Previously, it has been reported that PEs establish physical interactions with target genes in mESCs and even prior to cell differentiation (Bonev et al., 2017). In this scenario, PEs often display association with those developmentally critical genes, notably ones involved in body patterning and early development (Schoenfelder et al., 2015; Bonev et al., 2017; Cruz-Molina et al., 2017; Crispatzu et al., 2021). It was proposed that the PRC maintains a repressive state via PE-promoter contact in undifferentiated stem cells, which then enables a quick response to differentiation-stimulating signals (for example, gene activation upon loss of PRC) (Gentile et al., 2019). In agreement, the H3K27me3-decorated chromatin regions are often partially overlapped with active histone marks and located at the active chromatin compartments, although PRC2 target regions are generally more condensed (Vieux-Rochas et al., 2015; Mas et al., 2018; Xu et al., 2018). Also, regulation of enhancer-promoter (E-P) interaction seems to rely more on PRC1 and not H3K27me3, since the retention of H3K27me3 is not sufficient to maintain E-P interaction upon neuron differentiation (Bonev et al., 2017). However, PRC2 loss in differentiating limbs severely compromised the transcriptional induction of E-P-associated targets, as its depletion disrupts the interaction between HoxA genes and remote enhancers (Gentile et al., 2019). Further investigation is merited to dissect exact roles of PRC1 versus PRC2, as well as their respective enzymatic products (H3K27me3 and H2AK119ub), in regulation of E-P interactions and target gene expression during the mammalian development.

Polycomb repressive complex bring the “silencer” elements to proximity for repressing gene expression

Like enhancers, silencers are distal cis-regulatory regions but usually harbor the repressive histone marks. Silencers can mediate gene repression when being brought to promoters via DNA looping; meanwhile, they can turn into enhancers under different contexts (Doni Jayavelu et al., 2020; Pang and Snyder, 2020; Segert et al., 2021). Recently, Ngan et al. (2020) reported that PRC2 mediates extensive looping between promoters, or between promoters and distal intergenic or intragenic enhancers, in mESCs; further, they showed that a subset of PRC2-enforced chromatin loops physically connect distal regulatory elements (DREs) with development-related genes, whose expression is known to be epigenetically silenced or poised in the undifferentiated mESCs. Disruption of PRC2-bound DRE caused the loss of PRC2-associated chromatin loop, decrease of H3K27me3, and de-repression of the target gene (Oksuz et al., 2018; Ngan et al., 2020). Thus, akin to how enhancers activate target gene expression via (co)activator-associated chromatin looping, these PRC2-bound DREs function as “silencers” and repress target gene transcription through chromatin looping associated with PRC2 and (co)repressors (Ngan et al., 2020). Not surprisingly, these “silencers” can turn into active enhancers during the development and lineage specification, demonstrating a dynamic nature of DREs (Ngan et al., 2020). These findings are in agreement with what was reported in a separate study showing that, in hematological cancer cell lines, the H3K27me3-rich genomic regions interact preferentially with each other, some of which serve as “silencers” for regulating gene expression via chromatin looping (Cai et al., 2021).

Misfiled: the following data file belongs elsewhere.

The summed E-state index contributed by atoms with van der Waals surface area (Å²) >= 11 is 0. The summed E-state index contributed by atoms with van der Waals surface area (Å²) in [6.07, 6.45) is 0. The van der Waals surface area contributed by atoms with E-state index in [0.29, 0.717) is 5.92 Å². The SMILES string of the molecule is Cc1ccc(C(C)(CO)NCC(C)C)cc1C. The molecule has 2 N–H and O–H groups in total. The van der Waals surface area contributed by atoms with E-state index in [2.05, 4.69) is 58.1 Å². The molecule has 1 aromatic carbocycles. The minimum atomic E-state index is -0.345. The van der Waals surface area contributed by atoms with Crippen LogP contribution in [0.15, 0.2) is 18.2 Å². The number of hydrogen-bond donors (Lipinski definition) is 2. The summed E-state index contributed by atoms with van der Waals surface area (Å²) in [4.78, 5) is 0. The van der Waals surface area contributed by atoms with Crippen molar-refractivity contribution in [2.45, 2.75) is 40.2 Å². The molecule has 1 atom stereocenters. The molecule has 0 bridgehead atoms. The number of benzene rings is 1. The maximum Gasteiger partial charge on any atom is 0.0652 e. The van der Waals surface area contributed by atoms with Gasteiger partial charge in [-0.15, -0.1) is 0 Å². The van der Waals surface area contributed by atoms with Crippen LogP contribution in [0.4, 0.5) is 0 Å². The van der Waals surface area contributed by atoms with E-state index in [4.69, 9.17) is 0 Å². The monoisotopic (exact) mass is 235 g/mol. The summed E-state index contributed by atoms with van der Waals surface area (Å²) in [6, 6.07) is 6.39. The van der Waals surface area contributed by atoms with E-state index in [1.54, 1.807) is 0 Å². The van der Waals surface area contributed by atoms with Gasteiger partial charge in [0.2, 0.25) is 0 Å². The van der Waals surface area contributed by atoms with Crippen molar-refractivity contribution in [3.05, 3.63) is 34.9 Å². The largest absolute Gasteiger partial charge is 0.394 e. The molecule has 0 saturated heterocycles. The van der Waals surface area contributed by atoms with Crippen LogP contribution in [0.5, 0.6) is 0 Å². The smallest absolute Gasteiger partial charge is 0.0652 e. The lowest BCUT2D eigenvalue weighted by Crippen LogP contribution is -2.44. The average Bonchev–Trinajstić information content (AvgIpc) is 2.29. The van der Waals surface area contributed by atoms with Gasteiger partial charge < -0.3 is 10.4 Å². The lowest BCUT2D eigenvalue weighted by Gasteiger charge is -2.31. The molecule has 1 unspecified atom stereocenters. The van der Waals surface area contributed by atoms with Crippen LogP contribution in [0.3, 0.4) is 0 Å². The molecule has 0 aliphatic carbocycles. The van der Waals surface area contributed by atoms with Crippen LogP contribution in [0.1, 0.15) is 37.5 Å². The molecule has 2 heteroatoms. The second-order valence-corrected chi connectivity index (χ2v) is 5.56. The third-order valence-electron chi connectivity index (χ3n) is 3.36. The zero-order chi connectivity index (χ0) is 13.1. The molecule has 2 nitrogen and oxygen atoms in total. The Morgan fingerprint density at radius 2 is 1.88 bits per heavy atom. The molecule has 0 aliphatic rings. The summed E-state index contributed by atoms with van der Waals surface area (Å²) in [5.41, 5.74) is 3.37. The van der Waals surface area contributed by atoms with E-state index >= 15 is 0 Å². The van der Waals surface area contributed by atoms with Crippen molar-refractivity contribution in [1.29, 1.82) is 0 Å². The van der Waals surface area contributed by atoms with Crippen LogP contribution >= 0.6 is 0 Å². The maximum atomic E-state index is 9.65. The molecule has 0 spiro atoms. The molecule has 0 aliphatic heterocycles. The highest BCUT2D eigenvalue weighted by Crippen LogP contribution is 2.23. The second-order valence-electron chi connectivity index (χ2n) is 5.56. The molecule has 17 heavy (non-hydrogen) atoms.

Polycomb repressive complex-mediated and CCCTC-binding factor-mediated chromatin looping mechanisms operate independently, pointing to a multi-level regulation of 3D chromatin structure

Polycomb associated domains

Polycomb complexes have been shown to mediate the formation of self-interacting domains of compacted chromatin, sometimes referred to as Polycomb Associated Domains or PRC1-associated domains (PADs), in animal cells (Denholtz et al., 2013; Schoenfelder et al., 2015; Kundu et al., 2017; Ogiyama et al., 2018; Boyle et al., 2020; Du et al., 2020). Similar PADs or PRC-repressed compartments were reported in the plant as well (Huang et al., 2021). Like TADs, chromatin inside the same PAD is self-interacting, which is essential for the maintenance of appropriate gene and chromatin state. For instance, during the neuronal differentiation of mESCs, those PADs harboring neuron-specific genes were found deconstructed (Bonev et al., 2017; Kundu et al., 2017). Interestingly, the PAD deconstruction was found correlated with a decrease of RING1B targeting and not H3K27me3, suggesting the latter histone mark is not necessary for PAD maintenance (Bonev et al., 2017). In early embryo, Polycomb complexes also drive dynamic loop formation and some of these loops could be important for gene imprinting (Chen and Zhang, 2020; Du et al., 2020). Disruption of PRC1, but not PRC2, attenuated PADs in the fully grown oocytes, although the loop anchors are covered by H3K27me3 (Du et al., 2020). Though H3K27me3 appears neither sufficient nor necessary to maintain PADs, it is required for the re-establishment of PADs in the two-cell stage of early mouse embryos (Du et al., 2020). Collectively, these studies demonstrated that Polycomb complexes, especially cPRC1, induce loop formation between DREs and genes involved in early development; and PRC2 may play a role in loop establishment, possibly by deposition of H3K27me3 to recruit cPRC1 at the nucleation sites, which could function as PADs’ anchors (Kraft et al., 2022).